In the Mind of a Serial Killer

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Biology 202
2004 Second Web Paper
On Serendip

In the Mind of a Serial Killer

Chevon Deputy

The movie "Natural Born Killers" did not simply explore the subject of serial killers. It also dealt with the mentality and personal background that influences many of the real life serial killers of society. The release of such movies and documentaries dealing with this topic shows that there is a fascination with serial killers. But why? Ted Bundy, Charles Manson, David Berkowitz, John Wayne Gacy Jr., Jeffrey Dahmer, and Jack the Ripper are all infamous serial killers of the twentieth century whose behavior and personal background has been 'studied' by the media and psychiatrists. In many cases of serial killings, the behavior is influenced by either the past experiences/ backgrounds or the psychological processes of the serial killers. However, there is a difficulty in understanding the psyche of a serial killer, which means that only interpretations can be made regarding this topic.

The way in which the term "serial killer" came into existence is interesting. During the mid-1970s, the FBI agent Robert K. Ressler coined this phrase after serial movies. As Lippit argues, "Like each episode of a serial movie, the completion of each serial murder lays the foundation for the next act which in turn precipitates future acts, leaving the serial subject always wanting more, always hungry, addicted."(1) Serial killers 'addiction' to killing does not cease after the first time but instead increases. In fact the FBI estimated that at any given time between 200 and 500 serial killers are at large, and that they kill 3,500 people a year. (2) This high average among the serial killers shows that killing becomes a pattern that is difficult to break.

The inability to break such a pattern can be attributed to the brain function of the person. Since the frontal lobe deals with the decision-making, this could possibly be an explanation as to what is going on in the mind of a serial killer. If there is frontal lobe damage or abnormal activity in this region of the brain, there is an inability to make rational decisions. This is in no way serves as a justification for such behavior. Instead, it serves as a possible distinction between the mind of a serial killer and the mind of a 'normal' brain.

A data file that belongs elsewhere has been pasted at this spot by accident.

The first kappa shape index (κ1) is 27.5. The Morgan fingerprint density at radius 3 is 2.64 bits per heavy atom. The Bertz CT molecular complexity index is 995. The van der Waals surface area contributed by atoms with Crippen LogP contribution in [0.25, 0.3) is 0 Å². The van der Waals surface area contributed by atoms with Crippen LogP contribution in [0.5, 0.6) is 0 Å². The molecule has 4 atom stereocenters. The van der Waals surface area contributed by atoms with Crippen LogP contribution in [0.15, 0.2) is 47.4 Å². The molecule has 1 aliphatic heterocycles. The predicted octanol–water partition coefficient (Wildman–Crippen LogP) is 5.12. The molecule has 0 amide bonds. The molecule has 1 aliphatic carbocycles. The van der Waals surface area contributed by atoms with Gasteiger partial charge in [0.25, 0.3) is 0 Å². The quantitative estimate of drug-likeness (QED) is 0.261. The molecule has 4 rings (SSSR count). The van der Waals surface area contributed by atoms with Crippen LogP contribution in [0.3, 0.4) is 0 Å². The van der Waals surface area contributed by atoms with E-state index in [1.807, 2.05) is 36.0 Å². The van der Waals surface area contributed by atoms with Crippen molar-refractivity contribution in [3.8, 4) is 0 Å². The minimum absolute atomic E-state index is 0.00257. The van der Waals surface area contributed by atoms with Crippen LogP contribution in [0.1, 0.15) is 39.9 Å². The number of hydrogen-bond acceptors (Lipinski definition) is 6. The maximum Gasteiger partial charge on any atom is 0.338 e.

The interviews of the serial killer John Wayne Gacy address some important issues that are useful to understanding the relationship between his brain and behavior. During Gacy's childhood and adolescence, his father expressed contempt for his illness, psychomotor epilepsy, and the pampering by Gacy's mother. (2) This particular epilepsy can cause a clouding of consciousness and amnesia of an event, because it is in the temporal lobe that deals with visual output. Along with this, the behavior of a person can be altered and a burst of anger, emotional outbursts, and fear is displayed. (3) Symptoms such as these could have possibly been a factor in Gacy's behavior in his adulthood. Also, Gacy's father continuously said that John was going to be a queer and called him a "he-she". (2) Gacy internalized this verbal abuse from his father and applied it to his victims. He referred to his victims as worthless little queers and punks. (2) Due to his father's verbal abuse, did it lead Gacy developing a homophobia and thus raping, sodomizing, torturing, and strangling to death thirty-three young men over the course of more than a decade. This is a strong possibility. However, it could also be a mixture of his psychological mind with his childhood experiences and background. As Simon says, "Although character has a genetic component, much of it is shaped by the nature and quality of our early relationships and experiences."(2) Therefore both good and bad experiences become embedded in the child's developing personality and also have an influence on adult character, as in the case of many serial killers.